The illness scripts for all 184 target diseases were successfully generated using ChatGPT-4. Each script incorporated the following specified elements: pathophysiology, epidemiology, time course, signs and symptoms, diagnosis, and treatment, strictly following the prompt instructions. The distribution of the ratings among the evaluated scripts revealed that 56.0% (103/184) were rated “A,” 28.3% (52/184) were “B,” and 15.8% (29/184) were “C”. Examples of the illness scripts with “A” and “C” ratings are presented in Figs. 2 and 3, respectively. Table 1 lists the breakdown of evaluations across different categories. Cardiovascular and psychiatric systems had the highest number of “C” ratings.

Fig. 2
figure 2

Example of an A-rated illness script

Fig. 3
figure 3

Example of a C-rated illness script

Table 1 Distribution of ratings by 16 areas

Deficiencies in the output of ChatGPT-4’s illness scripts were identified during a comprehensive discussion among physicians YY, SU, and FF, focusing on the deduced points. The deficiencies identified within each component of the illness script are outlined as follows:


  1. 1.

    Droplet transmission for varicella was incorrectly indicated as a route of infection.


  1. 1.

    The phrase “Risk: Age” was unclear regarding the specific age group to which it referred.

  2. 2.

    Genetic diseases, such as the von Willebrand disease, lacked the associated family history.

  3. 3.

    Phrases, such as “more common in certain ethnic groups”, were deemed too vague.

Time course:

  1. 1.

    The duration of a single attack for cluster headaches was not mentioned besides the symptomatic period.


  1. 1.

    Outputs were criticized for being too generic, such as “refer to guidelines” or “exclude similar conditions.”

  2. 2.

    In mitral valve insufficiency and aortic valve stenosis, “Heart murmur on auscultation” was described but the type of murmur was not specified.


  1. 1.

    A paper bag (no longer recommended, especially for adults) was generated for hyperventilation syndrome.

  2. 2.

    Inappropriate antibiotic treatment was generated for non-purulent mastitis.

  3. 3.

    The use of the abbreviation VNS was noted for treating epileptic encephalopathy.

  4. 4.

    The treatment for tension headaches is listed as NSAIDs or triptans, but only “use prophylaxis if the frequency is high.” Limited and contradictory data exist concerning the effectiveness of triptans in treating tension-type headaches.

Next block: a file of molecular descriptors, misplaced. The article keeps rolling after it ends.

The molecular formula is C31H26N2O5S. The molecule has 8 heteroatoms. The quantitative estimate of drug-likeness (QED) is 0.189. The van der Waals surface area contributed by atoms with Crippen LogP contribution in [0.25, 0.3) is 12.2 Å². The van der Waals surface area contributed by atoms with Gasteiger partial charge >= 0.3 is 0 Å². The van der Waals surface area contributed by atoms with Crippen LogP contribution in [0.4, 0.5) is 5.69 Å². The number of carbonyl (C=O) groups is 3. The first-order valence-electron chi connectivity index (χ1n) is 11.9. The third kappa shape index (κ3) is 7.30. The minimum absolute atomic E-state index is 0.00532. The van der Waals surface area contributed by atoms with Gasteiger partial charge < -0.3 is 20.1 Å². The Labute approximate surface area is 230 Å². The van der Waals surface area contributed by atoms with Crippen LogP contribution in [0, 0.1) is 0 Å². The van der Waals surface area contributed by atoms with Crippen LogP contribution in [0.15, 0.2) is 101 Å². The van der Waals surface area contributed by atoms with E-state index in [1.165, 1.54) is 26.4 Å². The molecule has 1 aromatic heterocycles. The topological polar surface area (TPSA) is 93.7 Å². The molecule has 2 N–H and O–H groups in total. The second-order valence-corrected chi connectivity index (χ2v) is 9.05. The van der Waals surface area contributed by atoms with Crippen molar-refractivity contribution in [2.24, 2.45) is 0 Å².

5. 5.

    In abdominal aortic aneurysms, the description is “monitor small aneurysms, surgical repair (open or endovascular) for large or rapidly growing aneurysms.” The definitions of small and large are unclear.


We utilized ChatGPT-4 to construct easily comprehensible illness scripts for 184 diseases based on the topics covered in the Japanese National Model Core Curriculum for undergraduate medical education (2022 revised edition) [15] and primary care residency programs in Japan [16]. The three physicians assigned an “A” rating to 56% of the developed illness scripts, signifying their adequacy. More than half of the generated illness scripts required no changes. Furthermore, 28.3% were rated “B,” indicating partial sufficiency with potential usability after minor revisions and additions. The “A” and “B” ratings (i.e., approximately 84% of the illness scripts) demonstrated relatively high accuracy.

The illness scripts rated as “B” exhibited specific characteristics, such as omitting family history as a crucial risk factor for genetic diseases. In the case of tension headache, the preventive treatment was only indicated if the frequency was high, suggesting the need for more specificity in the output. However, given that one reviewer found the content partially insufficient while the others deemed it sufficient, the overall content was arguably adequate for medical students. A potential solution to address this variability is by adjusting the content of prompts (e.g., character limit restrictions) [19].

The illness scripts receiving a "C" rating lacked critical information for diagnosis, such as missing essential symptoms or tests. The rater observed that the valvular disease illness script should describe the presence of a heart murmur and the type of murmur. This assessment indicates a potential influence from the learning material on which the generative AI was trained [20]. The information on the web on valvular disease is expected to be described only in the presence or absence of a heart murmur, leading to inadequate AI output. These errors can occur in a certain percentage of outputs when generating large volumes of content.

Notably, the prevalence of “A” and “B” ratings was observed on the 16 areas regarding the accuracy of illness scripts across different diseases. However, the cardiovascular and psychiatric scripts exhibited a higher proportion of “C” ratings. A more explicit description was required to treat abdominal aortic aneurysms because of variations in the treatment approaches, which is based on the aneurysm size. In the psychiatric system, outputs, such as “diagnosis based primarily on clinical interview and symptom criteria (DSM-5)”, were considered considerably general and lacking specificity. Constraints on the item’s character count may have contributed to the challenge of providing detailed information, particularly given the multifaceted nature of cardiovascular assessments and the wide variety of psychiatric symptoms. Analyzing the illness scripts’ outputs, we could observe that the compilation of symptoms and tests did not consider the frequency of symptoms or the sensitivity of the tests.